Kerala High Court Rules Muslim Wife Initiating ‘Khula’ Divorce Not Eligible for Maintenance Under Section 125 CrPC
In a recent judgment, the Kerala High Court determined that a Muslim wife who initiates a divorce through ‘Khula’ cannot claim maintenance from her husband under Section 125 of the Criminal Procedure Code (CrPC) after obtaining the Khula divorce. ‘Khula’ is a divorce initiated by the wife, with her consent and consideration provided to the husband.
The court cited Section 125(4) of CrPC, which denies maintenance if a wife is living in adultery or refuses to live with her husband without sufficient reason. The court equated ‘Khula’ with a voluntary refusal to live with the husband, barring maintenance from the date of Khula. However, it directed the husband to pay maintenance for the period preceding the Khula.
The case involved a dispute over maintenance payments, with the court ultimately awarding reduced maintenance to the wife and child, citing their financial circumstances.
This decision aligns with established legal principles governing Muslim divorce and maintenance under CrPC.
Telangana High Court Seeks BCI’s Decision on Eligibility of Final Year Law Students for AIBE
The Telangana High Court has instructed the Bar Council of India (BCI) to determine whether final year law students are eligible to appear for the All India Bar Examination (AIBE) in accordance with a Supreme Court decision in BCI v. Bonni FOI Law College & Ors. Justice C.V. Bhaskar recorded the BCI’s submission that a committee had been formed to evaluate the Supreme Court’s recommendations on this matter.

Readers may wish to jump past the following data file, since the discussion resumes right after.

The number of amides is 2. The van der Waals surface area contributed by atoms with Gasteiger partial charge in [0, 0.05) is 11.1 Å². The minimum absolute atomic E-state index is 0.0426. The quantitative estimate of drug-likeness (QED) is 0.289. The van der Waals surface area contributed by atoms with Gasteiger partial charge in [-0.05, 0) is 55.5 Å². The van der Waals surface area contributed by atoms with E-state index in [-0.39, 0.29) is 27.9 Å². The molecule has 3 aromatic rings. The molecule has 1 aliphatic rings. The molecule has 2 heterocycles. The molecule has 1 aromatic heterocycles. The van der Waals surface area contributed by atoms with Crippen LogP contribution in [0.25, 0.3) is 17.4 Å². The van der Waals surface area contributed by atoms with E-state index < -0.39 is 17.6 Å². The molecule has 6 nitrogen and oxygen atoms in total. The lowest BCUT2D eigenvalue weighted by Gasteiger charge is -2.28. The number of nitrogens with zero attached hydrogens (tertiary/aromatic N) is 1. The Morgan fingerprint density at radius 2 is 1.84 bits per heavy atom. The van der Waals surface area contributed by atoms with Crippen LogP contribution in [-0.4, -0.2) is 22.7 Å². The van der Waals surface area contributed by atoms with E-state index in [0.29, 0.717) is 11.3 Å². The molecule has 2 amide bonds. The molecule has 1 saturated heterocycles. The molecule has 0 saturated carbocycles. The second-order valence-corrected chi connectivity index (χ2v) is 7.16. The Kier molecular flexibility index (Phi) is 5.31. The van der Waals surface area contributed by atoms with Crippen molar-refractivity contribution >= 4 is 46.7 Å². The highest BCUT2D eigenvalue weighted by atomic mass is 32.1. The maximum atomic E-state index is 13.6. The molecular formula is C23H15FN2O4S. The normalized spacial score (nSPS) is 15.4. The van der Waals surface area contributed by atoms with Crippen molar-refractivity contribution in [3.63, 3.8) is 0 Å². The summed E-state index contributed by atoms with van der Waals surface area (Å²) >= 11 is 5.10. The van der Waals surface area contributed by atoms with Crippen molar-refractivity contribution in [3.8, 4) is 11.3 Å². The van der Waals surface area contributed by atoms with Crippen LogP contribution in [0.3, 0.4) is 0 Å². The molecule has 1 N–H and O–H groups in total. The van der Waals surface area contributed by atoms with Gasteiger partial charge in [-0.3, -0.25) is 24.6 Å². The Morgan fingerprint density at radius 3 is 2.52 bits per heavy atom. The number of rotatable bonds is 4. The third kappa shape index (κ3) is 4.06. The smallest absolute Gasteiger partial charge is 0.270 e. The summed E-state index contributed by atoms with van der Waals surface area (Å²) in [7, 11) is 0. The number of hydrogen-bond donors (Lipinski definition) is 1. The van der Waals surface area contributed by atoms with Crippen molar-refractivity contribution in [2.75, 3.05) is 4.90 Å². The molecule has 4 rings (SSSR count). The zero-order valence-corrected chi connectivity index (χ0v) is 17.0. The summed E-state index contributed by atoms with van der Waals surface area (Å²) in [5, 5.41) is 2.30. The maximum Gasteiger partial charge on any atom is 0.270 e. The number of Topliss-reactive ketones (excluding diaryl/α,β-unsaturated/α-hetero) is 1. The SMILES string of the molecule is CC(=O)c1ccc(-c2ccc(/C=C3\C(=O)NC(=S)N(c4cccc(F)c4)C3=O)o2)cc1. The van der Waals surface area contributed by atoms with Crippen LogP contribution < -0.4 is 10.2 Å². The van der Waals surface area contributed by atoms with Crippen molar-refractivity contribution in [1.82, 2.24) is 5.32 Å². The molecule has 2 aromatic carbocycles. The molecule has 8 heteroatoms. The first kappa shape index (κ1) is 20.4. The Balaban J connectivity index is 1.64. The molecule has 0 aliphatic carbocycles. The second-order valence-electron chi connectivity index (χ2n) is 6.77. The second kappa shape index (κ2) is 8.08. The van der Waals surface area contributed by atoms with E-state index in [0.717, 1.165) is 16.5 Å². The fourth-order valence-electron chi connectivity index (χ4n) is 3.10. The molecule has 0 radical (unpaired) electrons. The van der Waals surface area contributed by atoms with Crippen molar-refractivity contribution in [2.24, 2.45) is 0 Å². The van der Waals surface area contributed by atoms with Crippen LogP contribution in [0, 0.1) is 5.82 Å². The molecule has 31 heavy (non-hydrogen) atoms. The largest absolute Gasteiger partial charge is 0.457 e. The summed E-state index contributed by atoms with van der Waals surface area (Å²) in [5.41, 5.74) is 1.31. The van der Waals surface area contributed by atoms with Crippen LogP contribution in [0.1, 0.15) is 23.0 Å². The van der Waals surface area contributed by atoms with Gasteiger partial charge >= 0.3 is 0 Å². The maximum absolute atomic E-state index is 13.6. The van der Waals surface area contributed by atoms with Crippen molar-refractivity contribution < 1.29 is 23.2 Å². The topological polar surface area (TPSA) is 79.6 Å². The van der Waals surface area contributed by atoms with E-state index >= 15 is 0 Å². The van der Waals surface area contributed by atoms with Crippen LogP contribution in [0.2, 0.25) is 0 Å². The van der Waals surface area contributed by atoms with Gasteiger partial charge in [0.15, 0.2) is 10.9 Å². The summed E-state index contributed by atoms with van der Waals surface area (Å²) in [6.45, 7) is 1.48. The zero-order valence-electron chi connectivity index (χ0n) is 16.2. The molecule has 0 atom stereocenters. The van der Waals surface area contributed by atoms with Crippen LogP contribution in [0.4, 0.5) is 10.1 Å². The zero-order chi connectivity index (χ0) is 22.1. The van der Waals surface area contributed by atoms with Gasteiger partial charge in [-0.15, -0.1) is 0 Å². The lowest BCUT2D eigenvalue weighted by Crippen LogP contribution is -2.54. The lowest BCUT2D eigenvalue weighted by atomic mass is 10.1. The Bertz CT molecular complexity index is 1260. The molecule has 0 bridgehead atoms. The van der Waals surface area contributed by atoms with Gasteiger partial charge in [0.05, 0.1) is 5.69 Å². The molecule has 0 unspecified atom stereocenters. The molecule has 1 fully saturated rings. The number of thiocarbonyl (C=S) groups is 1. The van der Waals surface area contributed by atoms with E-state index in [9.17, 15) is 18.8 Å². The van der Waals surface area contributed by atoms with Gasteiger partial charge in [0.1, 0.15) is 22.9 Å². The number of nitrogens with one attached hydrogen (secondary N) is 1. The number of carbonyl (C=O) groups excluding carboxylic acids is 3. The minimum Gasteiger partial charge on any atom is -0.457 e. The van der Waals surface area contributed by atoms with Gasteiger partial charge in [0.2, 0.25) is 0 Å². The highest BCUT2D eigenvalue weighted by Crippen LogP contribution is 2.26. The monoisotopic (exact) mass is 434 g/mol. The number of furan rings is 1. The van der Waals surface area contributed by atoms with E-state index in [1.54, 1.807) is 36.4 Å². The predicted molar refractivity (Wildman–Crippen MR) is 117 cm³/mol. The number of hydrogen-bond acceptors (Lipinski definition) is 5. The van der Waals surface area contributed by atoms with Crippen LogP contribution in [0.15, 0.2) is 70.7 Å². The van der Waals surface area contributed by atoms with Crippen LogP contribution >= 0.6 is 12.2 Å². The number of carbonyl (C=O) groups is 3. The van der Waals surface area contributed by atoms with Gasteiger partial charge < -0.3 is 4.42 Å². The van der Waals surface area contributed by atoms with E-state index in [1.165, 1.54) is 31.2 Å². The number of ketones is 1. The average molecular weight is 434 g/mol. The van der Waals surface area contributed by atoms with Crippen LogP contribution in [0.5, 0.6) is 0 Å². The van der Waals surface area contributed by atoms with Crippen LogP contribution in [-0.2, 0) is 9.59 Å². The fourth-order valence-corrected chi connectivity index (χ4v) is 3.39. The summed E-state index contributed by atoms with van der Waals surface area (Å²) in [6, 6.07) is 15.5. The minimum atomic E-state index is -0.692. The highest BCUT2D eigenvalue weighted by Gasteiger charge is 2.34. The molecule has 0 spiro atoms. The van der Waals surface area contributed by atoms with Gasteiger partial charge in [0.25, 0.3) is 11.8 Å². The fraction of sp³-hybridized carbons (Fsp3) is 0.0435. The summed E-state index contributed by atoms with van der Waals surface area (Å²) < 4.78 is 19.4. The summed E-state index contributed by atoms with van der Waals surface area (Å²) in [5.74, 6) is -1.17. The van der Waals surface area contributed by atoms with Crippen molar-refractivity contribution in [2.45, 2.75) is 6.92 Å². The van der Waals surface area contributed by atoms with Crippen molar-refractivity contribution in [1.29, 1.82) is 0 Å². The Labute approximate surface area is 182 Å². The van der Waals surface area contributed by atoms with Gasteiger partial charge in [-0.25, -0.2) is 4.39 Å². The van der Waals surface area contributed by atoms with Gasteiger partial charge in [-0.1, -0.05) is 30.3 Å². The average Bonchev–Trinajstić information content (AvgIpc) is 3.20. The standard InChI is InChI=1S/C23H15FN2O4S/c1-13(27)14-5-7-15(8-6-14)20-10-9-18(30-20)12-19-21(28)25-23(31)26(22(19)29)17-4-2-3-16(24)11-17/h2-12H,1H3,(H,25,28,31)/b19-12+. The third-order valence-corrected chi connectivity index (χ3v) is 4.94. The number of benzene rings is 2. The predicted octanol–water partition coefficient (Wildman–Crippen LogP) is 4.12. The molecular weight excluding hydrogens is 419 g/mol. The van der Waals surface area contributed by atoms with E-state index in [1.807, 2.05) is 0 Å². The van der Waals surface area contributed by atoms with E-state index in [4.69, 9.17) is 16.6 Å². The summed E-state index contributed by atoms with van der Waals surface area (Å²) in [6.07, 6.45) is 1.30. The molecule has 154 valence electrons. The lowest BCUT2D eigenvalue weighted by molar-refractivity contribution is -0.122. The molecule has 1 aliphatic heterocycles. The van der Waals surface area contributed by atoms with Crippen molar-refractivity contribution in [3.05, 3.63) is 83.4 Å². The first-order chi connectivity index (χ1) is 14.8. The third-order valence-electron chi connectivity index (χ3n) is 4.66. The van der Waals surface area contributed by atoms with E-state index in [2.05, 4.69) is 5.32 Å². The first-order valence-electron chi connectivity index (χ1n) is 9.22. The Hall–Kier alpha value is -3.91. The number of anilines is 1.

The petitioner, a third-year LLB student at Osmania University, challenged a notification issued by the BCI, claiming it contradicted the Supreme Court’s judgment. The petitioner argued that the BCI had not granted eligibility to final year LLB students, as directed by the Supreme Court in the aforementioned case.
The Supreme Court had ruled that law students who had cleared all exams and were in their final semester could take the AIBE. The court directed the BCI to consider the petitioner’s representation and the Supreme Court’s observations within two weeks.
Supreme Court Clarifies Presumption and Burden of Proof in Cheque Dishonour Cases
In a recent judgment, the Supreme Court clarified the principles related to the presumption under Section 139 of the Negotiable Instruments Act 1881 in cheque dishonour cases and outlined the mode of its rebuttal. The Court reversed the acquittal of an accused in such a case, highlighting a “fundamental flaw” in the approach of both the Trial Court and the High Court.